While AAFC trade commissioners have contributed to supporting Canadian businesses and other stakeholders to take advantage of international opportunities, the evaluation identified a need for AAFC to continue the coordinated approach to national promotional activities. Acknowledging that there are various federal programs contributing to the promotion of Canadian products, the evaluation confirmed the importance of maintaining awareness of Canadian products in international markets and the ongoing need to compete with the high-quality national branding campaigns of other countries.
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|Intermediate Successes||Number of successes achieved||Target|
|Investor Visit to Canada||20||2|
|Partnership Pursued (2019-2021 only)||7|
|Final Successes||Number of successes achieved||Target|
|Economic Outcome Facilitated||476||419|
|Market Access Advanced||64|
|Foreign Direct Invest Win (2018-2021 only)||17||2|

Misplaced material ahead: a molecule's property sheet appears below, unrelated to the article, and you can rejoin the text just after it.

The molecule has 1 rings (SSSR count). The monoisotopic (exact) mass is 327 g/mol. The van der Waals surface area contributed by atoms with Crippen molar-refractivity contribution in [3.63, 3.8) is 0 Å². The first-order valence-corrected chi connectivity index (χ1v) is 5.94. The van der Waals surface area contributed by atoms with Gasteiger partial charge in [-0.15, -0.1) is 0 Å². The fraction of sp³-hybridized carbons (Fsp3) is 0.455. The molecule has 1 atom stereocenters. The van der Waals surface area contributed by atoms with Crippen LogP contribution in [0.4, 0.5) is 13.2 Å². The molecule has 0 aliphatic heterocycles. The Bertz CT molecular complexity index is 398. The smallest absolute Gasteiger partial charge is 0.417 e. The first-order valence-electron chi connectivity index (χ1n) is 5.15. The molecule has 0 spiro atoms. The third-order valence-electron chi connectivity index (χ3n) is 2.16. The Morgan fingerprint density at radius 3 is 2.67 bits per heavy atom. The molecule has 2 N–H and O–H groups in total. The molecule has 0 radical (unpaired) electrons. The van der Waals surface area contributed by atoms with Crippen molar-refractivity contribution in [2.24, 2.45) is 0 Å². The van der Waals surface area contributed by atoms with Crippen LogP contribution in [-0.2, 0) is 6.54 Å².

|Science, Technology and Innovation Partnership (2019-2021 only)||5|
This data reflects successes in the area of agriculture and agri-food by approximately 38 AAFC-funded employees, eight employees from CFIA and four employees from GAC, across 21 Posts. The number of AAFC-funded positions have varied over the time period.
No targets were set for Partnership Pursued, Market Access Advanced or Science, Technology and Innovation Partnership
Source: Program Performance Data
6.3.4 Increased access to international markets by resolving or mitigating market barriers and advancing trade positions
The AAFC Trade Commissioner Service contributed to advancing, maintaining and restoring access to international markets, although performance data does not adequately capture market access efforts.
The evaluation found that AAFC trade commissioners have increased access to international markets by resolving or mitigating market barriers and advancing trade positions. Examples of trade commissioner market access activities include
- communicating regulations, certifications, labelling and other requirements;
- resolving market access issues and trade disputes;
- market intelligence gathering and providing input to AAFC Headquarters during negotiations;
- pivoting to online international trade missions during the COVID-19 pandemic;
- maintaining entry and relationships in existing markets and expanding as opportunities arise;
- using relationships with authorities to troubleshoot regulatory matters on-the-ground; and
- making the Canadian presence visible (for example, advising on the best platforms for promotion) and maintaining influence.